PART II: THE ANSWER
Four thousand miles out of Tahiti, in the far southern latitudes where ships no longer sail and the sea is whipped by constant storms, my ship and I were fighting for our lives. Varua, the 70-foot composite brigantine which I had built 10 years before in the shipyard I used to own in Massachusetts, was home and safely to me and my small family: Ah You, who in all her 21 years had never been beyond the barrier reef of Tahiti where we lived; and Piho, my 11-year-old daughter who had been given to me at the age of 7 by her parents in faraway Raroia. Tino and Zizi were my crew, the former a dark, unquenchably good-natured native of Rapa who acted as my mate, the latter a native of Tahiti who usually came along as cook on a long voyage. Now we were in the grip of a great storm, the ultimate storm, the greatest I had ever known. I had tried the conventional methods of riding it out by holding Varua into the wind under riding sails but had abandoned that when the seas became too steep and high. Now she was drifting under bare poles. But it was clear that Varua was still in trouble. She needed a hand at the helm. I put on my oilskins and went on deck.
As soon as my eyes had become adjusted to the blackness of the night I could see what was happening. The mechanical section of the rolling seas, now towering incredibly steep and high, had overcome the vessel's natural effort to drift downwind with the seas on her quarter. Nearing the top of a sea, the wind blast would heel her over, get a grip on her forward top hamper and start to drive her downwind as before. Then the crest would strike her on the quarter, counteracting the wind. Finally, falling down the steep back side of the sea, cut off from the wind, she would slide broadside to again. This was a final, dangerous proof of what I had always feared: that the method of letting her drift under bare poles would not work when conditions produced a disproportionately high steep sea.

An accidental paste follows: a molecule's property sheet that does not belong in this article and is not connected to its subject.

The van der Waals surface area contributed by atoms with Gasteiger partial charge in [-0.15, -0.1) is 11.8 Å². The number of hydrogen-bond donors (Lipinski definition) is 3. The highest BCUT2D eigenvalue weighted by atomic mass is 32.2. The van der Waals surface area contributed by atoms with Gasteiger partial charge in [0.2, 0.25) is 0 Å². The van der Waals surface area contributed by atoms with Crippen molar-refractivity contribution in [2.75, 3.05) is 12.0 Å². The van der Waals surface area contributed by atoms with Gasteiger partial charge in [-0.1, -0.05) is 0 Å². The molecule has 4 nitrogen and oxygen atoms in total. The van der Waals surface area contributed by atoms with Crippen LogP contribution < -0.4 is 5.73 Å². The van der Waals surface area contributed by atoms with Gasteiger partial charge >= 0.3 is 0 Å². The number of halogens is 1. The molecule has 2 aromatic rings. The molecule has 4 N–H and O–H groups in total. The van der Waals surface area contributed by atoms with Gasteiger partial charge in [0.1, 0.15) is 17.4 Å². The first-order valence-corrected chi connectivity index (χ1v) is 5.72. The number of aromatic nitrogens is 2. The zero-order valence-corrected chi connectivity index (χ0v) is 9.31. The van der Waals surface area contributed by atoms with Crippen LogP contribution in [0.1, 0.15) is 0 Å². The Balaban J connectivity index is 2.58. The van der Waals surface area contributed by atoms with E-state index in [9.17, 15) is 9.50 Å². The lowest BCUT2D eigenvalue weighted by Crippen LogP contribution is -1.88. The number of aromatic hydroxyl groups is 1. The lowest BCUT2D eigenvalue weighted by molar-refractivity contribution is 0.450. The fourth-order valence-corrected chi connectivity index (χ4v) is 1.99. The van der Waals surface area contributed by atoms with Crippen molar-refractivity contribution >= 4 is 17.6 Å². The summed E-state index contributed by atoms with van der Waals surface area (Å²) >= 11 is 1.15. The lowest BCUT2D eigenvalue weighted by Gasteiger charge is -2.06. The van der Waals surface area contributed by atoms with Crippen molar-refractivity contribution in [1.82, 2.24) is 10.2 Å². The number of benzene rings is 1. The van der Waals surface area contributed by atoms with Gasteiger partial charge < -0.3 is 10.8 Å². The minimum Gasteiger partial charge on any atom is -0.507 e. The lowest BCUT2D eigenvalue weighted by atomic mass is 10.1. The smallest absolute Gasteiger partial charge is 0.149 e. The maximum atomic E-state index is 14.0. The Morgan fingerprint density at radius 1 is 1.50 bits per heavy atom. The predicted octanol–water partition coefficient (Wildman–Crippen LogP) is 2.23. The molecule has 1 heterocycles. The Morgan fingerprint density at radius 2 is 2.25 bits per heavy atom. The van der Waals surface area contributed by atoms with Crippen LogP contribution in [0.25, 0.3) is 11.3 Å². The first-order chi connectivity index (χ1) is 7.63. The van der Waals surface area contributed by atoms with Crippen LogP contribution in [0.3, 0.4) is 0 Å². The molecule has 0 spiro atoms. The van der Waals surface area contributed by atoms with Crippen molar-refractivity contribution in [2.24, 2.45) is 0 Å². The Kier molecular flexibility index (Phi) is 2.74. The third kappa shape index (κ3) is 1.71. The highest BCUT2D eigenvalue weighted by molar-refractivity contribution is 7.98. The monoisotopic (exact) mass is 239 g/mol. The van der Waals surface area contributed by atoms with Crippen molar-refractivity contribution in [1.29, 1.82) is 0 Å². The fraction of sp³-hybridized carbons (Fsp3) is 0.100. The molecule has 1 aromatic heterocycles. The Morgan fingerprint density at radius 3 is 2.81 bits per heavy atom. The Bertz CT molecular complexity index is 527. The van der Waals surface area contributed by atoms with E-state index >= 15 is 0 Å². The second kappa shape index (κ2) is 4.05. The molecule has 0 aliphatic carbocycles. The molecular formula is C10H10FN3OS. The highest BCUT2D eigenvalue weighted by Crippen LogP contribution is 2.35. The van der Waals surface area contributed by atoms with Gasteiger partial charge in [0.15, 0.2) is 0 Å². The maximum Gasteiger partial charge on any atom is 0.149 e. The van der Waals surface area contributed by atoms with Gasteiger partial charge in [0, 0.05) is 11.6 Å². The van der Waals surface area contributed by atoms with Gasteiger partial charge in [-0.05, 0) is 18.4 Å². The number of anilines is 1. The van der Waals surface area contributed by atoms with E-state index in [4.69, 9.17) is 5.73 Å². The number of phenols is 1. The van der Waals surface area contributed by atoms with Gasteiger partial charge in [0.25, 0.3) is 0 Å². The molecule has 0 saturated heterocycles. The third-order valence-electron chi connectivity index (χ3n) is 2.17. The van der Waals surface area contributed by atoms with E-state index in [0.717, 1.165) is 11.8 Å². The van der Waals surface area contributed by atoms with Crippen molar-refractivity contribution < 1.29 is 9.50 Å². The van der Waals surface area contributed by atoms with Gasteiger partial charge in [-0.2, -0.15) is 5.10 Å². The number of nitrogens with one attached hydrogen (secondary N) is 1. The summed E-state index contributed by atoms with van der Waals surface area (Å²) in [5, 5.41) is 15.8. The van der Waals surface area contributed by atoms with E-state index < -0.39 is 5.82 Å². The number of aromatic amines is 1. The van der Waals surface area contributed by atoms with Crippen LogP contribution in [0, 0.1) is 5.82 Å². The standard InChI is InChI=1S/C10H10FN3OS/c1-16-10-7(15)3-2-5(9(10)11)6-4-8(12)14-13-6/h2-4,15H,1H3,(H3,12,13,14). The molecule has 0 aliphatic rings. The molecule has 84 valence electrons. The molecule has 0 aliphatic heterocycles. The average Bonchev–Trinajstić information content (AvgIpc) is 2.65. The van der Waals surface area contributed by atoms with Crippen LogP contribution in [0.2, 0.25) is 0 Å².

To satisfy my curiosity once and for all I left her this way a little longer. I wanted to find out if it was true that a good ship left alone would always take care of herself. The seas were so huge and concave at this point that the whole upper third seemed to collapse and roar vertically down on us. Our oil had little or no effect as the surface water was all being blown to leeward. After feeling the shock of two or three of the more moderate seas crashing down on us, I felt I had carried my scientific investigation far enough. I unlashed the wheel and with no effort at all ran her off downwind before one of the real monsters chanced to break on us. I am convinced that, although her hull structure might have withstood the battering, boats and everything else on deck would have been swept away, and most likely masts as well.
By this time, using conventional methods, we would have been trying to hold her head into the seas with a sea anchor. In choosing to run before them as a final emergency tactic, I was going against all the books. I thanked my stars I had not put a sea anchor out earlier, for nothing in the world outside of being moored to an island would have held her head into the wind and seas that were now running.